Tuesday, February 28, 2006
He still thinks economic growth is a good thing, but we can forgive him that for now since he's a Nobel Laureate economist. We shouldn't expect someone that eminently respected to have a clue about the real radical transformations that have to take place. He's alright, for a Nobel Laureate, that is!
Announcing a long weekend of leisure and conversation entitled "A Colloquial Colloquium: Constructive Postmodernism and Public Policy"
beginning the evening of Friday May 19th, 2006 in Victoria and ending Monday May 22nd.
The content of this conversation will arise from the book, For The Common Good: Redirecting the Economy Toward Community, the Environment, and a Sustainable Future - by H. Daly and J. Cobb Jr.
Dr. John Cobb Jr., Emeritus Professor at The Claremont School of Theology, cofounder of The Centre for Process Studies, and recipient with Herman Daly of The Grawemeyer Award For Ideas Improving World Order, will give a public presentation in Victoria, B.C., on Friday evening May 19, 2006 at St. Ann's Academy in downtown Victoria. This will be the "anchor" event for our ensuing weekend conversations.
Discussions, dinners, dancing and outings will happen on the subsequent days of the long weekend at our local homes. Buffet dinners on Saturday and Sunday will be provided at our homes and will be subject to a fee to cover costs. For those of you less interested in the discourse about Process Thought, Constructive Post Modernism and Public Policy, there will be lots of alternative activities available in Victoria.
John Cobb will be there for the weekend and will speak again on Faith and Process Thought.
PLEASE RSVP! : firstname.lastname@example.org. or to Madawaska Institute for process and faith @ email@example.com
Thursday, February 09, 2006
Lee is a worship leader at New Spring Community Church in South Carolina. Historically, he and I have diverged markedly in our approach to Christian faith and philosophy. But a recent New York Times article discussed an initiative by leaders of evangelical Christian churches to recognize global warming as a problem and engage with strategies to understand and mitigate human-induced climate change. I thought this might provide some common ground for Lee and I to reinvigorate our dialog on Christian faith and works in the world.
So to begin, I think this blog thread is a good place for a running repository for discussions, articles, websites, ideas, etc. on the nexus of ecocentric philosophy and Christian faith. I'll start off with some materials off the top of my head and from some very cursory web research:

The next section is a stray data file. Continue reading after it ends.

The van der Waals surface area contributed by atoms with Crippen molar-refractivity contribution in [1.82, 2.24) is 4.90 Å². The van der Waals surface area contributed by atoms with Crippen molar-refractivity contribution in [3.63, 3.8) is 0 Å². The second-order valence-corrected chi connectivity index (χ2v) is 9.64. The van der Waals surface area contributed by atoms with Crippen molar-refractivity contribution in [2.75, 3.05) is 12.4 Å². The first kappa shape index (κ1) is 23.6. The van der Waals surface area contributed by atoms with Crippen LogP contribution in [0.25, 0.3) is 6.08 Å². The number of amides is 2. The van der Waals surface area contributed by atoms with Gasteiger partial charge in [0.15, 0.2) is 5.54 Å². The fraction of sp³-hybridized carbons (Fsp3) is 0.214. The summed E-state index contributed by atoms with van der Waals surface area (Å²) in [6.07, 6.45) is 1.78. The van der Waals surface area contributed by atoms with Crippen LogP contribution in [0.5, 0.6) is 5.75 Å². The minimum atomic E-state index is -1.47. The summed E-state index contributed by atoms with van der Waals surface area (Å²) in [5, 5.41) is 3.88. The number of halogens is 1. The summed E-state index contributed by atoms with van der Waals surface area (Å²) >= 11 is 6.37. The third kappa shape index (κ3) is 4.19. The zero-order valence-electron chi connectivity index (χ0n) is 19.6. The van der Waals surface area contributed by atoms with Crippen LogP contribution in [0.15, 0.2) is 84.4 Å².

TREES (Theological Roundtable on Ecological Ethics and Spirituality) is a student group at the Graduate Theological Union in Berkeley.
Christian Ecology Link,"a multi denominational UK Christian organisation
for people concerned about the Environment."
ARC (Alliance of Religions and Conservation) page on Christianity and ecology.
And a classic paper from Science magazine in 1967 by historian Lynn White: The historical roots of our ecological crisis (Science 155(3767):1203, 1967).
A grassroots initiative: Jesus People Against Pollution. Watch a movie about their work here.
The Evangelical Climate Initiative, and the Evangelical Environmental Network.
An online book by process theologian John Cobb, Jr.: Sustainability: Economics, Ecology and Justice
What Would Jesus Drive? Because: "Our transportation choices are moral choices that for Christians fall under the Lordship of Christ."
From their site:
For ourselves, as we renew our confession of Christ as Lord of every corner of our lives we pledge:
- to walk, bike, car pool, and use public transportation more;
- to purchase the most fuel efficient and least polluting vehicle available that truly fits our needs;
- to educate others about the moral concerns and solutions associated with transportation;
- to encourage automobile manufacturers to produce the most fuel efficient and least polluting vehicles possible that fit the needs of the American people; and,
- to urge government leaders to support public transportation, a significant increase in fuel economy standards, and research and development for promising new transportation technologies that reduce pollution and increase fuel efficiency
Thanks to Beth for mentioning the Jubilee movement!
Saturday, February 04, 2006
So my friend Mizuho sent me the book Ishmael by Daniel Quinn a couple of years ago, but I didn't get around to reading it until a couple of weeks ago. It's interesting--definitely stirred up some thoughts in me. I was curious enough after reading Ishmael to get another of Quinn's books, Beyond Civilization. I've almost finished that one, and I guess now's as good a time as any to begin reflecting on some of his ideas, which maybe are pretty powerful. So...
I liked Ishmael but I got kind of annoyed that Quinn was telling all his ideas through a dialog with a gorilla. I wanted to strip the whole gorilla teacher thing out and just get the ideas. Beyond Civilization which is just a bunch of short essays that have all the ideas and with no story concocted around them, which I like better.
I don't know if I am on the same wavelength with Quinn on everything (probably not), but I am real interested in his ideas about how moving things in the right direction doesn't involve sacrifice or cutting back so much as getting what we really want. It's just that our culture has put up all this stuff that we're supposed to want, and so rejecting it seems like a sacrifice, or some kind of pure altruistic act.
Here's some examples of what I mean:
For a while when I became a vegetarian, I was like "It's wrong to eat animals because they are treated bad, and it's bad for the environment, and the slaughterhouse workers work in dangerous and exploitive conditions..." and so on--a moral admonition against eating meat. So I could say to people, "You shouldn't eat meat because it is morally wrong for the following reasons..." which didn't go very far, as you might imagine.